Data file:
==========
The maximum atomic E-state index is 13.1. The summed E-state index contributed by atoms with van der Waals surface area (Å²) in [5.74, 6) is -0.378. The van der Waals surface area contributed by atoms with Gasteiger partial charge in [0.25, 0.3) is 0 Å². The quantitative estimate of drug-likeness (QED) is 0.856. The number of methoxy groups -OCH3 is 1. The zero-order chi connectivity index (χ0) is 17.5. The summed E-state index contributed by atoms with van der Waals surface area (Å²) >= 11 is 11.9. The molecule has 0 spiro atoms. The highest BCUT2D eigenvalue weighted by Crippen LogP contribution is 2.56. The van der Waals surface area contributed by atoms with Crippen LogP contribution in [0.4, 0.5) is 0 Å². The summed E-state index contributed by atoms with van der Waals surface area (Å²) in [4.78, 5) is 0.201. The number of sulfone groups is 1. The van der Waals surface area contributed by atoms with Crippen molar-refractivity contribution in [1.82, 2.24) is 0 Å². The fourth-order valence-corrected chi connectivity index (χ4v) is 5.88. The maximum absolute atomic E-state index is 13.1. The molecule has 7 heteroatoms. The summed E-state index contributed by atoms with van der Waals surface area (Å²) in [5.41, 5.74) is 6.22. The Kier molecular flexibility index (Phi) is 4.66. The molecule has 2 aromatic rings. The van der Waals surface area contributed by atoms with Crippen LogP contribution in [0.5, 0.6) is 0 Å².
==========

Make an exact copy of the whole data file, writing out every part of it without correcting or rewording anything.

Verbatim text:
The maximum atomic E-state index is 13.1. The summed E-state index contributed by atoms with van der Waals surface area (Å²) in [5.74, 6) is -0.378. The van der Waals surface area contributed by atoms with Gasteiger partial charge in [0.25, 0.3) is 0 Å². The quantitative estimate of drug-likeness (QED) is 0.856. The number of methoxy groups -OCH3 is 1. The zero-order chi connectivity index (χ0) is 17.5. The summed E-state index contributed by atoms with van der Waals surface area (Å²) >= 11 is 11.9. The molecule has 0 spiro atoms. The highest BCUT2D eigenvalue weighted by Crippen LogP contribution is 2.56. The van der Waals surface area contributed by atoms with Crippen LogP contribution in [0.4, 0.5) is 0 Å². The summed E-state index contributed by atoms with van der Waals surface area (Å²) in [4.78, 5) is 0.201. The number of sulfone groups is 1. The van der Waals surface area contributed by atoms with Crippen molar-refractivity contribution in [1.82, 2.24) is 0 Å². The fourth-order valence-corrected chi connectivity index (χ4v) is 5.88. The maximum absolute atomic E-state index is 13.1. The molecule has 7 heteroatoms. The summed E-state index contributed by atoms with van der Waals surface area (Å²) in [5.41, 5.74) is 6.22. The Kier molecular flexibility index (Phi) is 4.66. The molecule has 2 aromatic rings. The van der Waals surface area contributed by atoms with Crippen LogP contribution in [0.5, 0.6) is 0 Å².